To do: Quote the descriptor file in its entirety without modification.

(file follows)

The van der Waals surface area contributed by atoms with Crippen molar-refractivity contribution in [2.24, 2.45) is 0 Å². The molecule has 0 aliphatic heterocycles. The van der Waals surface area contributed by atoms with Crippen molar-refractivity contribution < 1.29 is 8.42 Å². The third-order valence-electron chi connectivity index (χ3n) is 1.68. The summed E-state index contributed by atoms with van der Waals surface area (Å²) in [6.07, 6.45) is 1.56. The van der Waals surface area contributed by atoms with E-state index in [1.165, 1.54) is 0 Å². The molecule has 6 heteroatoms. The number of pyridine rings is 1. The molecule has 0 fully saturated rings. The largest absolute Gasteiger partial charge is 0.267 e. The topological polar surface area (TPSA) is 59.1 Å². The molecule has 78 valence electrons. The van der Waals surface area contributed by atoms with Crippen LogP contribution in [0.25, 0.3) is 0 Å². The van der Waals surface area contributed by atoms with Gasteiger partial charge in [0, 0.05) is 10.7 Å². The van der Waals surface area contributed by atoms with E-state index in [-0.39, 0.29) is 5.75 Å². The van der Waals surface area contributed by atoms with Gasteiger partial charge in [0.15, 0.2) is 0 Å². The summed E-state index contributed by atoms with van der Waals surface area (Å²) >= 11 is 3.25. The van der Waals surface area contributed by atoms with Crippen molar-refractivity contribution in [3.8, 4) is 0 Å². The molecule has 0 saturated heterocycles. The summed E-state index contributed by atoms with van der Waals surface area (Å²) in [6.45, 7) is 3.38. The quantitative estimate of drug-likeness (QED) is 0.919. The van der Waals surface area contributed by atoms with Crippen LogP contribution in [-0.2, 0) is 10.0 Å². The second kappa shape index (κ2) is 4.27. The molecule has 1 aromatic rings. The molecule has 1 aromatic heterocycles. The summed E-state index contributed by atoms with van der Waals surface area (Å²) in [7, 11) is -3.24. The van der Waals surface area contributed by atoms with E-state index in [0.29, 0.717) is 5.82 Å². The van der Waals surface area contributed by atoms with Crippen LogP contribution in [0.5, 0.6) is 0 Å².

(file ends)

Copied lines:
The van der Waals surface area contributed by atoms with Crippen molar-refractivity contribution in [2.24, 2.45) is 0 Å². The molecule has 0 aliphatic heterocycles. The van der Waals surface area contributed by atoms with Crippen molar-refractivity contribution < 1.29 is 8.42 Å². The third-order valence-electron chi connectivity index (χ3n) is 1.68. The summed E-state index contributed by atoms with van der Waals surface area (Å²) in [6.07, 6.45) is 1.56. The van der Waals surface area contributed by atoms with E-state index in [1.165, 1.54) is 0 Å². The molecule has 6 heteroatoms. The number of pyridine rings is 1. The molecule has 0 fully saturated rings. The largest absolute Gasteiger partial charge is 0.267 e. The topological polar surface area (TPSA) is 59.1 Å². The molecule has 78 valence electrons. The van der Waals surface area contributed by atoms with Crippen LogP contribution in [0.25, 0.3) is 0 Å². The van der Waals surface area contributed by atoms with Gasteiger partial charge in [0, 0.05) is 10.7 Å². The van der Waals surface area contributed by atoms with E-state index in [-0.39, 0.29) is 5.75 Å². The van der Waals surface area contributed by atoms with Gasteiger partial charge in [0.15, 0.2) is 0 Å². The summed E-state index contributed by atoms with van der Waals surface area (Å²) >= 11 is 3.25. The van der Waals surface area contributed by atoms with Crippen molar-refractivity contribution in [3.8, 4) is 0 Å². The molecule has 0 saturated heterocycles. The summed E-state index contributed by atoms with van der Waals surface area (Å²) in [6.45, 7) is 3.38. The quantitative estimate of drug-likeness (QED) is 0.919. The van der Waals surface area contributed by atoms with Crippen LogP contribution in [-0.2, 0) is 10.0 Å². The second kappa shape index (κ2) is 4.27. The molecule has 1 aromatic rings. The molecule has 1 aromatic heterocycles. The summed E-state index contributed by atoms with van der Waals surface area (Å²) in [7, 11) is -3.24. The van der Waals surface area contributed by atoms with E-state index in [0.29, 0.717) is 5.82 Å². The van der Waals surface area contributed by atoms with Crippen LogP contribution in [0.5, 0.6) is 0 Å².